Ainsdale councillor Lynne Thompson

Plans to introduce new rules for dog owners in Sefton have been postponed. 

The new Public Space Protection Order (PSPO) for dogs was due to have been voted on at the full Sefton Council meeting last night (Thursday). 

It would have backed a number of rules for owners, over where they could and couldn’t walk their pets, while also having the ability to impose on those who break the rules. 

But the scheme has now been put temporarily on hold so more time can be taken to examine the issues involved. 

Ainsdale councillor Lynne Thompson said: “On Thursday evening the Council were set to approve a new Public Space Protection Order (PSPO) for dogs. 

“Many residents contacted me expressing concern calling for greater clarity particularly around zones for dogs off lead. 

“Under the previous PSPO lack of appropriate signage and confusion over zones meant many  law abiding Citizens found themselves being hit with penalty notices and fines.

“I am pleased to report after representations were made, the Cabinet Member has now agreed to defer the PSPO for further consideration.

“This will include proper assessment of our parks and green spaces.

“It is only right that this is properly thought through – before agreeing rather than afterwards. Hopefully we can then  avoid the confusion and errors made under the previous PSPO and ensure any signage is clear and well defined.” 

A report before councillors last night revealed that complaints over dog fouling in Sefton during the initial PSPO had nearly halved while alerts over dangerous dogs fell to a third of what they were. 

Proposals call for the inclusion of eight rules which have been in place under the previous Public Space Protection Order, which ran for the past three years. 

An organisation called Freedom For Dogs – Sefton however will be urging councillors to revoke the order, saying laws already exist to promote responsible dog ownership and the proposed rules would be “a sledgehammer to crack a nut”. 

In the last three years, the council has employed a private firm, NSL Ltd, to enforce rules for owners. 

Sefton figures suggest that complaints over dog fouling have fallen from 753 (2016/17) to 396 (2019/20) while reports of dangerous dog incidents have fallen from 92 (2016/17) to 26 (2019/20).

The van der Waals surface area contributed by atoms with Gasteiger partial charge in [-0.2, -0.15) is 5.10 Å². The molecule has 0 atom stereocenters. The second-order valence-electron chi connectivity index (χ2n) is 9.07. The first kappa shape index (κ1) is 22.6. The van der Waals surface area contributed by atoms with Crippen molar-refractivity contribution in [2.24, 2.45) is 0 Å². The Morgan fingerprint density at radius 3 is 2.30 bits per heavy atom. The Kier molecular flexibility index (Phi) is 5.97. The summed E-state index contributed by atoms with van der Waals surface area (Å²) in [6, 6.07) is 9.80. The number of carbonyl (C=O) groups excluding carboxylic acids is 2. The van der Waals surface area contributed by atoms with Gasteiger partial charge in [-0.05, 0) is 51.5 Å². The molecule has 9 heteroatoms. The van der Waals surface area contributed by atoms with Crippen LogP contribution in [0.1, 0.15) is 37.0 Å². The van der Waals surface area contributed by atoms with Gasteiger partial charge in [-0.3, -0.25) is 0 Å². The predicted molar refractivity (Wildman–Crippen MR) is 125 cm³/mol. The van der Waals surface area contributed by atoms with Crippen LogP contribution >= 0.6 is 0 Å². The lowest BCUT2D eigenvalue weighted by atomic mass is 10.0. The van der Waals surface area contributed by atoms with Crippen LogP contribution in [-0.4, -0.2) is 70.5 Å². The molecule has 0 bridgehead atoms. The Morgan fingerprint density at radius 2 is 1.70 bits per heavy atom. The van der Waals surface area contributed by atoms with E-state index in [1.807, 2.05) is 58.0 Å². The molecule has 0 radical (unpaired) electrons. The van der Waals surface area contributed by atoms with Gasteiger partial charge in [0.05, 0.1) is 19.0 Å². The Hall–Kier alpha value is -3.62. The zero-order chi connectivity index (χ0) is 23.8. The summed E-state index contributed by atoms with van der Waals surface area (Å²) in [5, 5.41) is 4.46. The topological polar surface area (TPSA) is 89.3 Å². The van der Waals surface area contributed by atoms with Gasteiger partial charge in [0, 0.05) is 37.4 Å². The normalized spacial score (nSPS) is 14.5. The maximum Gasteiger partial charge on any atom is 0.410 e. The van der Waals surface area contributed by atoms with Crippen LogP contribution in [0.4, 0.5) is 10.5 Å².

Contractors have used 568 fines to dog owners during that time for offences including dog fouling, allowing dogs to enter enclosed playgrounds and allowing dogs to run onto sports pitches.

Those caught breaking the rules face fines of up to £75. 

The original rules were made in 2017 but need to be renewed now, with a couple of changes set to be made with a number of original rules carried on, following public consultation.

They follow thousands of complaints in recent years in Sefton over dog fouling, aggressive dogs and stray dogs.

The 8 existing rules due to be carried over are:

1 – Offence of not removing dog’s fouling forthwith 

2 – Restrict the number of dogs that can be walked by one person to a maximum of 6.

3 – Prohibit dogs from entering enclosed playgrounds 

4 – Prohibit dogs from entering marked or fenced sports pitches during specified periods. 

5 – Dogs to be kept on a lead within defined picnic sites and family areas 

6 – Dogs to be kept on a lead within all public roads and footways 

7 – Dogs to be kept on a lead within all cemeteries and crematoria 

8-  Dogs to be placed on a lead when directed by an authorised officer to prevent a nuisance or behaviour likely to cause annoyance or disturbance to the public 

Councillors also want one new rule introduced, which will mean that dogs must now be kept on leads of not more than 2.0 metres in length within unfenced (open) playgrounds.

However, two requirements / restrictions would not be included within the proposed PSPO  

1 –  Dogs to be kept on leads within a golf course 

2 – Dogs to be kept on a lead on the beach

A £75 fixed penalty notice (£50 if paid within 10 days) can be issued if dog owners fail to comply with the requirements / restrictions within the Order. 

Public space protection orders can be made by councils where activities take place that have had a detrimental effect on the quality of life of those in the locality, such as dog fouling. 

Freedom For Dogs – Sefton has written to the council, saying: “We argue that the PSPO actually targets and criminalises dog owners who are already responsible, while it does not even begin to tackle those who do not observe basic consideration for their wider community.” The new proposals have been backed by Merseyside Police however, with Superintendent Graeme Robson of Sefton Community Policing saying: “From a police perspective we recognise the impact that dogs can cause if they are not looked after responsibly and they to cause concern to people so having some restrictions that can be publicised and enforced not only gives us the opportunity to take action against people who breach the order but also give the public some reassurance about what we are doing to protect them. We continue to support the proposed PSPO.”

During the consultation a significant number of people identified that signage used during the initial PSPO was not good enough.

Sefton Council said a review of signage would be necessary, with new signs due to cost £10,000.  

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